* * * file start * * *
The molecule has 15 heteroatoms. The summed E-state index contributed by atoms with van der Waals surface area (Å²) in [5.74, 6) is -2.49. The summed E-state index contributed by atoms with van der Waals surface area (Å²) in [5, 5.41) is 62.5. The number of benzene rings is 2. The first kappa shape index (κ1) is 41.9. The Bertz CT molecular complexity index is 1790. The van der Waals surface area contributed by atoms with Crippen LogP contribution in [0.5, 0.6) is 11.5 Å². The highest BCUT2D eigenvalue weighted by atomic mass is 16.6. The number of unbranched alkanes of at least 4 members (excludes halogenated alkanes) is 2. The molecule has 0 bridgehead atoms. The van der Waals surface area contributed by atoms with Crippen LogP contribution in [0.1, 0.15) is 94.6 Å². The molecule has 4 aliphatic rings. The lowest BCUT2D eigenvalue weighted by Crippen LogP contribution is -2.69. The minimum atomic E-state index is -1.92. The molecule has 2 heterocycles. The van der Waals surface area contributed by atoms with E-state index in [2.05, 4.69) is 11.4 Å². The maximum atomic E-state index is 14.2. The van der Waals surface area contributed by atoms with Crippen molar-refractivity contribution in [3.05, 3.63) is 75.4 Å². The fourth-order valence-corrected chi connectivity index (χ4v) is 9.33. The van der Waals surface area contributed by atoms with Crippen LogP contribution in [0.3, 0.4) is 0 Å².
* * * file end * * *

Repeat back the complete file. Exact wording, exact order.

The molecule has 15 heteroatoms. The summed E-state index contributed by atoms with van der Waals surface area (Å²) in [5.74, 6) is -2.49. The summed E-state index contributed by atoms with van der Waals surface area (Å²) in [5, 5.41) is 62.5. The number of benzene rings is 2. The first kappa shape index (κ1) is 41.9. The Bertz CT molecular complexity index is 1790. The van der Waals surface area contributed by atoms with Crippen LogP contribution in [0.5, 0.6) is 11.5 Å². The highest BCUT2D eigenvalue weighted by atomic mass is 16.6. The number of unbranched alkanes of at least 4 members (excludes halogenated alkanes) is 2. The molecule has 0 bridgehead atoms. The van der Waals surface area contributed by atoms with Crippen LogP contribution in [0.1, 0.15) is 94.6 Å². The molecule has 4 aliphatic rings. The lowest BCUT2D eigenvalue weighted by Crippen LogP contribution is -2.69. The minimum atomic E-state index is -1.92. The molecule has 2 heterocycles. The van der Waals surface area contributed by atoms with E-state index in [2.05, 4.69) is 11.4 Å². The maximum atomic E-state index is 14.2. The van der Waals surface area contributed by atoms with Crippen molar-refractivity contribution in [3.05, 3.63) is 75.4 Å². The fourth-order valence-corrected chi connectivity index (χ4v) is 9.33. The van der Waals surface area contributed by atoms with Crippen LogP contribution in [0.3, 0.4) is 0 Å².